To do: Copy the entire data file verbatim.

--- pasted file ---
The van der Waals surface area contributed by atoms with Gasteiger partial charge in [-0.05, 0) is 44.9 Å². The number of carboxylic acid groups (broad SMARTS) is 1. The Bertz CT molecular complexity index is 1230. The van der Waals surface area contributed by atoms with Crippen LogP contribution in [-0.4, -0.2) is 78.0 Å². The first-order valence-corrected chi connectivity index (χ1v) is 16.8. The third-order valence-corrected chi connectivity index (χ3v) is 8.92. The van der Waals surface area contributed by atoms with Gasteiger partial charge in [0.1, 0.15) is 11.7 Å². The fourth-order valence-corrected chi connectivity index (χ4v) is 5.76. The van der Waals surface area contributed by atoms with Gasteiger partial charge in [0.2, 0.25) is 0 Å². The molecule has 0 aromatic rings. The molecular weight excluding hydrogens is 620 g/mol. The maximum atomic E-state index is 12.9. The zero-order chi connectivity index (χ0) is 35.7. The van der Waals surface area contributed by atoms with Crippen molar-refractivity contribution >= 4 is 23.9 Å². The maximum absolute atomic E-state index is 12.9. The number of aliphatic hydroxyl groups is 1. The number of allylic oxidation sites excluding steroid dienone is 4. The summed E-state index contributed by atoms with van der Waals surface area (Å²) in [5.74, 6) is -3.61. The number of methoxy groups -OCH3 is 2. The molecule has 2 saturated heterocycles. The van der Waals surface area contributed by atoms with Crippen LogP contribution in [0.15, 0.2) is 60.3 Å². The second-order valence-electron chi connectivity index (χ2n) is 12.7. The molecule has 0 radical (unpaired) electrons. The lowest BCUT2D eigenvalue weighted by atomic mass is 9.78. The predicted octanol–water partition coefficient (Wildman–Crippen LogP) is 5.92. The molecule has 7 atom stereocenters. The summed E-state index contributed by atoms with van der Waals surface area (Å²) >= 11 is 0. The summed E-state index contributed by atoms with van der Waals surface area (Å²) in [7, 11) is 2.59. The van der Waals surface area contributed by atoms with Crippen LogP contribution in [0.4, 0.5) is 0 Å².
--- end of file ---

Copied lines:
The van der Waals surface area contributed by atoms with Gasteiger partial charge in [-0.05, 0) is 44.9 Å². The number of carboxylic acid groups (broad SMARTS) is 1. The Bertz CT molecular complexity index is 1230. The van der Waals surface area contributed by atoms with Crippen LogP contribution in [-0.4, -0.2) is 78.0 Å². The first-order valence-corrected chi connectivity index (χ1v) is 16.8. The third-order valence-corrected chi connectivity index (χ3v) is 8.92. The van der Waals surface area contributed by atoms with Gasteiger partial charge in [0.1, 0.15) is 11.7 Å². The fourth-order valence-corrected chi connectivity index (χ4v) is 5.76. The van der Waals surface area contributed by atoms with Gasteiger partial charge in [0.2, 0.25) is 0 Å². The molecule has 0 aromatic rings. The molecular weight excluding hydrogens is 620 g/mol. The maximum atomic E-state index is 12.9. The zero-order chi connectivity index (χ0) is 35.7. The van der Waals surface area contributed by atoms with Crippen molar-refractivity contribution >= 4 is 23.9 Å². The maximum absolute atomic E-state index is 12.9. The number of aliphatic hydroxyl groups is 1. The number of allylic oxidation sites excluding steroid dienone is 4. The summed E-state index contributed by atoms with van der Waals surface area (Å²) in [5.74, 6) is -3.61. The number of methoxy groups -OCH3 is 2. The molecule has 2 saturated heterocycles. The van der Waals surface area contributed by atoms with Crippen LogP contribution in [0.15, 0.2) is 60.3 Å². The second-order valence-electron chi connectivity index (χ2n) is 12.7. The molecule has 0 radical (unpaired) electrons. The lowest BCUT2D eigenvalue weighted by atomic mass is 9.78. The predicted octanol–water partition coefficient (Wildman–Crippen LogP) is 5.92. The molecule has 7 atom stereocenters. The summed E-state index contributed by atoms with van der Waals surface area (Å²) >= 11 is 0. The summed E-state index contributed by atoms with van der Waals surface area (Å²) in [7, 11) is 2.59. The van der Waals surface area contributed by atoms with Crippen LogP contribution in [0.4, 0.5) is 0 Å².